Goytia said that as a young adult, he understood “the feeling of being housing insecure.” His campaign said he wants to help create more affordable housing, protect renters to prevent displacement and fund programs to help homeless people.

Wilson said state spending so far has not eased homelessness. “We need to build mental health & substance abuse facilities, and emergency shelters, then regulate public space. We need to also develop a governance model to regulate nonprofit contracts,” he said.

On the March ballot, Californians will also vote on Proposition 1, a $6.8-billion bond measure that aims to address homelessness by funding more than 11,000 new treatment beds and supportive housing units along with mental health and drug addiction treatment. Torres supports Proposition 1. Goytia and Wilson do not support it. Hernandez is undecided.


Single-payer healthcare

California lawmakers have repeatedly considered overhauling the healthcare system to create a single-payer system that would insure all state residents. The Times asked candidates if there should be a change to the current healthcare system.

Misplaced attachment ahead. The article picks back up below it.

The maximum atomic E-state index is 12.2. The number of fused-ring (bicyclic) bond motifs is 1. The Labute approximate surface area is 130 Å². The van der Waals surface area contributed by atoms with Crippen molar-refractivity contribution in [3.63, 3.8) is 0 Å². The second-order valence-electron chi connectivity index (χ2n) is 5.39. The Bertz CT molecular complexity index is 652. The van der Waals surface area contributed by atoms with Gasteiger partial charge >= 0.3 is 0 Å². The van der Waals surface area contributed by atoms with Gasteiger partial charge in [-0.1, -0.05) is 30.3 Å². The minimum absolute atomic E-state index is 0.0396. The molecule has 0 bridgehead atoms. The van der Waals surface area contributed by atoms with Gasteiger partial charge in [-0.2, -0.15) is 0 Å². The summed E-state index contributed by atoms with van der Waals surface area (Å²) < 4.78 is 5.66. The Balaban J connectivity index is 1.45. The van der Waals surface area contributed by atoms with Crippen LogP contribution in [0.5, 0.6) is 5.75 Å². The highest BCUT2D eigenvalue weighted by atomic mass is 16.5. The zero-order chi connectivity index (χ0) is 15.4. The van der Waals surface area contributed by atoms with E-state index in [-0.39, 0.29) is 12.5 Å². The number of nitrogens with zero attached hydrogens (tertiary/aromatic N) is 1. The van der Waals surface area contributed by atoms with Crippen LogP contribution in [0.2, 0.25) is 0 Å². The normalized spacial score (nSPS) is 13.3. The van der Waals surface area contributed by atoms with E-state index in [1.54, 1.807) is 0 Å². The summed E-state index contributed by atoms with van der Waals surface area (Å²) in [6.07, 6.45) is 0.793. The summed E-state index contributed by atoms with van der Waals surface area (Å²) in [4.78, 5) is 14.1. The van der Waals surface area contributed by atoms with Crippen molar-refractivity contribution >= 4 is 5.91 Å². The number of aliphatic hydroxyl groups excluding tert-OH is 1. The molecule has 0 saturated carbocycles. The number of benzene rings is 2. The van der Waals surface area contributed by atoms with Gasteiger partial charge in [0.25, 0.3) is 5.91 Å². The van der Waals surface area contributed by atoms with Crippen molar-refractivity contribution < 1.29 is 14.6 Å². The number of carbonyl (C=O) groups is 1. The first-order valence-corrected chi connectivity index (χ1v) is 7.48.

Hernandez said he supports replacing the current system with a single-payer system.

Torres and Goytia both said they support a different change to the healthcare system.

Wilson said that he supports the existing system where people get health insurance through a mix of private companies and government subsidies.


The state budget deficit

California is facing a budget deficit of tens of billions of dollars in the upcoming fiscal year, and shortfalls are also projected in years to come. The Times asked candidates how they think California should balance its budget.

Hernandez and Torres both said they support a combination of reducing spending and raising taxes.

Goytia said he supports raising taxes.

Wilson said he supports reducing spending on programs and services.

L.A. Times Editorial Board Endorsements

The Times’ editorial board operates independently of the newsroom — reporters covering these races have no say in the endorsements.